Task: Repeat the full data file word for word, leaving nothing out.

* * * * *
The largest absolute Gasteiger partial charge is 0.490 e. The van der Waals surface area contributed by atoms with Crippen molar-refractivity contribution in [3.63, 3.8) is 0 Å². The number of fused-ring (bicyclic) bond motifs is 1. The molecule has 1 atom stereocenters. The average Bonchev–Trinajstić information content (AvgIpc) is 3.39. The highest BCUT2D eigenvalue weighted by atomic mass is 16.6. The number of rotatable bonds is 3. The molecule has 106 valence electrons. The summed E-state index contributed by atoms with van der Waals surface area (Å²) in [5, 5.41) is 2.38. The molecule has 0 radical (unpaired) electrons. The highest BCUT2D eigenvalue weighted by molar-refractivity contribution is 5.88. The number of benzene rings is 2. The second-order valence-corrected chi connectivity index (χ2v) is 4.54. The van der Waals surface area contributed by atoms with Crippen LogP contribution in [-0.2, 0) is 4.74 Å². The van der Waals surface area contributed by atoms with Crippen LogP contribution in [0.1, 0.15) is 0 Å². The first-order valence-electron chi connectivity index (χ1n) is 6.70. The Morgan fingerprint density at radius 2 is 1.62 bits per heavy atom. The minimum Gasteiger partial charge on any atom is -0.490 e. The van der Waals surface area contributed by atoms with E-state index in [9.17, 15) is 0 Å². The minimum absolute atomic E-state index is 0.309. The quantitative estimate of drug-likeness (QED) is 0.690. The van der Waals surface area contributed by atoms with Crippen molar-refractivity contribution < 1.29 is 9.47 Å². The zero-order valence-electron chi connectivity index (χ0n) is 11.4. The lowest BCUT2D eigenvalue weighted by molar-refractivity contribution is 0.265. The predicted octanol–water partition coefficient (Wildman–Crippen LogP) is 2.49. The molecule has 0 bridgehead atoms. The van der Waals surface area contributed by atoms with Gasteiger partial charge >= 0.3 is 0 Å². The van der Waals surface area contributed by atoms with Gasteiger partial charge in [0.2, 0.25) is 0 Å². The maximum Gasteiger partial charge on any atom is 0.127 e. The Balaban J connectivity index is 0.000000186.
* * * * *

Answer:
The largest absolute Gasteiger partial charge is 0.490 e. The van der Waals surface area contributed by atoms with Crippen molar-refractivity contribution in [3.63, 3.8) is 0 Å². The number of fused-ring (bicyclic) bond motifs is 1. The molecule has 1 atom stereocenters. The average Bonchev–Trinajstić information content (AvgIpc) is 3.39. The highest BCUT2D eigenvalue weighted by atomic mass is 16.6. The number of rotatable bonds is 3. The molecule has 106 valence electrons. The summed E-state index contributed by atoms with van der Waals surface area (Å²) in [5, 5.41) is 2.38. The molecule has 0 radical (unpaired) electrons. The highest BCUT2D eigenvalue weighted by molar-refractivity contribution is 5.88. The number of benzene rings is 2. The second-order valence-corrected chi connectivity index (χ2v) is 4.54. The van der Waals surface area contributed by atoms with Crippen LogP contribution in [-0.2, 0) is 4.74 Å². The van der Waals surface area contributed by atoms with Crippen LogP contribution in [0.1, 0.15) is 0 Å². The first-order valence-electron chi connectivity index (χ1n) is 6.70. The Morgan fingerprint density at radius 2 is 1.62 bits per heavy atom. The minimum Gasteiger partial charge on any atom is -0.490 e. The van der Waals surface area contributed by atoms with E-state index in [9.17, 15) is 0 Å². The minimum absolute atomic E-state index is 0.309. The quantitative estimate of drug-likeness (QED) is 0.690. The van der Waals surface area contributed by atoms with Crippen molar-refractivity contribution < 1.29 is 9.47 Å². The zero-order valence-electron chi connectivity index (χ0n) is 11.4. The lowest BCUT2D eigenvalue weighted by molar-refractivity contribution is 0.265. The predicted octanol–water partition coefficient (Wildman–Crippen LogP) is 2.49. The molecule has 0 bridgehead atoms. The van der Waals surface area contributed by atoms with Gasteiger partial charge >= 0.3 is 0 Å². The van der Waals surface area contributed by atoms with Gasteiger partial charge in [0.2, 0.25) is 0 Å². The maximum Gasteiger partial charge on any atom is 0.127 e. The Balaban J connectivity index is 0.000000186.